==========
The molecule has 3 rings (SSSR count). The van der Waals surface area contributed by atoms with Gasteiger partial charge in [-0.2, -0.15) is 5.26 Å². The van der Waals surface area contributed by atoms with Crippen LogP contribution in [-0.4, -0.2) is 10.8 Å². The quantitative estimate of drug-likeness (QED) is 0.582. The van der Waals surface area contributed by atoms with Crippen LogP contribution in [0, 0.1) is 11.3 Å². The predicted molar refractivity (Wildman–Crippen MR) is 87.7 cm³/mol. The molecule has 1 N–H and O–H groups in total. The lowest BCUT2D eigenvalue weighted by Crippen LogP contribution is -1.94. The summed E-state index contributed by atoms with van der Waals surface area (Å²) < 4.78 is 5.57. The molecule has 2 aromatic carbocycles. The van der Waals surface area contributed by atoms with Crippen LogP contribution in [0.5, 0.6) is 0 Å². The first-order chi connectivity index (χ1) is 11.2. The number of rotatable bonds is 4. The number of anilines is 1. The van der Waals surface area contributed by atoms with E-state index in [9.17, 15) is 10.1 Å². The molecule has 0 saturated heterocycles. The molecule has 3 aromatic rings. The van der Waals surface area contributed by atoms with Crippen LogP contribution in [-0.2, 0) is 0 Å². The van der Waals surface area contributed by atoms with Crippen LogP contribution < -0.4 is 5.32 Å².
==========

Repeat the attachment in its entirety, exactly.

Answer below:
The molecule has 3 rings (SSSR count). The van der Waals surface area contributed by atoms with Gasteiger partial charge in [-0.2, -0.15) is 5.26 Å². The van der Waals surface area contributed by atoms with Crippen LogP contribution in [-0.4, -0.2) is 10.8 Å². The quantitative estimate of drug-likeness (QED) is 0.582. The van der Waals surface area contributed by atoms with Crippen LogP contribution in [0, 0.1) is 11.3 Å². The predicted molar refractivity (Wildman–Crippen MR) is 87.7 cm³/mol. The molecule has 1 N–H and O–H groups in total. The lowest BCUT2D eigenvalue weighted by Crippen LogP contribution is -1.94. The summed E-state index contributed by atoms with van der Waals surface area (Å²) < 4.78 is 5.57. The molecule has 2 aromatic carbocycles. The van der Waals surface area contributed by atoms with Crippen LogP contribution in [0.5, 0.6) is 0 Å². The first-order chi connectivity index (χ1) is 11.2. The number of rotatable bonds is 4. The number of anilines is 1. The van der Waals surface area contributed by atoms with E-state index in [9.17, 15) is 10.1 Å². The molecule has 0 saturated heterocycles. The molecule has 3 aromatic rings. The van der Waals surface area contributed by atoms with Crippen LogP contribution in [-0.2, 0) is 0 Å². The van der Waals surface area contributed by atoms with Crippen LogP contribution < -0.4 is 5.32 Å².